I'm working writing more, quicker, and not directly for an EA Forum audience. This is a post copied over from my blog.
I wonder what they’re doing today, the kid whose life I saved. Maybe playing with their friends in the schoolyard, maybe spending time with their grandma, or maybe just kicking a football, alone.
Whatever they’re doing today, some day they’ll grow up, and they’ll live. They’ll have a first kiss, a favorite dance, a hobby that makes them feel free, a role model they look up to, a best friend… all of it. They’ll live. And I think it will be because of what I did today.
. . .
It isn’t thrilling or adventurous, saving a life in the 21st century. I opened my laptop, clicked my way to a bookmarked website, and donated to a standout charity. Someone watching me couldn’t be blamed for assuming I’m doing nothing of much importance, maybe answering some text messages about plans tonight. The whole thing (the donation part after you check in with what you really care about) probably took less than 5-minutes.
What did I do to wield this power? Nothing. In an important sense, I think I did nothing to be able to save a life without getting up from my couch. (I certainly did nothing to ‘deserve’ this power). I just won the birth lottery. I was born in an upper-middle class family, born on track to get a good education, and –just like that – born to become one of the richest people in the world.
I didn’t do anything crazy to make slightly more than the median US income, yet here I am making decisions about whether someone lives or dies.
I just wish it wasn’t so easy. The five-thousand dollars I donated today isn’t a trivial amount, but it’s much more trivial than a human life. Modern economies of abundance should have ensured that it costs me more than a new car I don’t need to make the difference between a kid dying before their fifth birthday and that kid meeting their grandkids. Yet here I am, sitting on my couch, holding a life I cannot see – but that exists as so much more than an abstraction – in my hands.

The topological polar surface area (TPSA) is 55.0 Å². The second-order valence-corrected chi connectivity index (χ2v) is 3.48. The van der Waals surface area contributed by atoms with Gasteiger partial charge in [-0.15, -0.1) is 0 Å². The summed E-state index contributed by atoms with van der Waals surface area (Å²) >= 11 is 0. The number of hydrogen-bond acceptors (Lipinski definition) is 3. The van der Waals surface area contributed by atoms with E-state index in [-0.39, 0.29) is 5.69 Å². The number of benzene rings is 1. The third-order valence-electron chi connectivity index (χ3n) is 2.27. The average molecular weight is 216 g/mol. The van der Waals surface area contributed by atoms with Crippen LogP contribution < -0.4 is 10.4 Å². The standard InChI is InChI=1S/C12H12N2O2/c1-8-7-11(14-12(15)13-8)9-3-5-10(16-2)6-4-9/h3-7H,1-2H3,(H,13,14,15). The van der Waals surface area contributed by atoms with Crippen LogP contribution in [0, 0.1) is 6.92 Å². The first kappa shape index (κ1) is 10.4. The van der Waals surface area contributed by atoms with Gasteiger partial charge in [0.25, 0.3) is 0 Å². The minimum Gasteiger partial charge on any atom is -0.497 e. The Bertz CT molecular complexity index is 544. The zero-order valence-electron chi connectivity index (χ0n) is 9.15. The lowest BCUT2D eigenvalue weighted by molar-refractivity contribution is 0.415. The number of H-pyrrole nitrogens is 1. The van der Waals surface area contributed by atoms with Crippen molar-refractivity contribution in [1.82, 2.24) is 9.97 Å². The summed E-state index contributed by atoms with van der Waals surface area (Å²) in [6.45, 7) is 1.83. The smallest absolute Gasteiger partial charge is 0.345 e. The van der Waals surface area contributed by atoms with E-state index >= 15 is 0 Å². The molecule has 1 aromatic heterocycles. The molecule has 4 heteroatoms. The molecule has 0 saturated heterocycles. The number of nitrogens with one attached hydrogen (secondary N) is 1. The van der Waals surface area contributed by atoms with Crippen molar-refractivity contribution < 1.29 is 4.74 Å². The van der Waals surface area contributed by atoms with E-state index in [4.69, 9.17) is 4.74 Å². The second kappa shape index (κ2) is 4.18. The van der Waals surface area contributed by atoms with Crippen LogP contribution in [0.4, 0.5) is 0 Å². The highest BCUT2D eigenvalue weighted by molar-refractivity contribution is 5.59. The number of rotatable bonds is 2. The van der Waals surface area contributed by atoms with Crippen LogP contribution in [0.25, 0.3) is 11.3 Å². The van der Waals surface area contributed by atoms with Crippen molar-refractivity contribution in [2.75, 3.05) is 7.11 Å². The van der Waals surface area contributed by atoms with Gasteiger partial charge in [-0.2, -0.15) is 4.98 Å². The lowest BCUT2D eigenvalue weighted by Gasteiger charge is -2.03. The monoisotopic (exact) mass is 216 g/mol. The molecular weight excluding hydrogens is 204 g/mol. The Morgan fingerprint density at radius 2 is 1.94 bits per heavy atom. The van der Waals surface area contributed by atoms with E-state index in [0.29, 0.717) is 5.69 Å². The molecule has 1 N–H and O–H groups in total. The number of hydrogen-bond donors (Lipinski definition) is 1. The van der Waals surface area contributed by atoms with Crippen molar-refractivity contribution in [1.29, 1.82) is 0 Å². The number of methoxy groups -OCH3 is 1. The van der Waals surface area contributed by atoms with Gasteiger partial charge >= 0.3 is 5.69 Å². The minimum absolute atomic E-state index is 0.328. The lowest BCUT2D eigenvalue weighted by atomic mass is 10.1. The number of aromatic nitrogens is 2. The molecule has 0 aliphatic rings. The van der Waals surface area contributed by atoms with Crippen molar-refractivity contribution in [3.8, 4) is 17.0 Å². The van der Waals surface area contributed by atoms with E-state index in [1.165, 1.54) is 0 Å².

Please, I think, as I walk by people with expensive cars and watches, and picture a little girl celebrating her birthday, please don’t tell yourself you deserve it.
. . .
Oh, and about that taboo of not talking about donations: fuck that. Imagine if sharing how I feel about donating could inspire at least one other person to join the project of giving what we can, but I stayed quiet because of worries that I would come across as self-righteous or self-centered. I worry much more about the self-centeredness I would be expressing in that silence.
I’m not that different from the people who I expect to read this post. See how you compare to the rest of the world here.
Does $5,000 seem like a lot? Find out why the instagram ads telling you you can save a life for less aren’t telling the whole truth.
If someone ever saves my life, the first thing I’ll ask is whether they “did it for the right reasons.”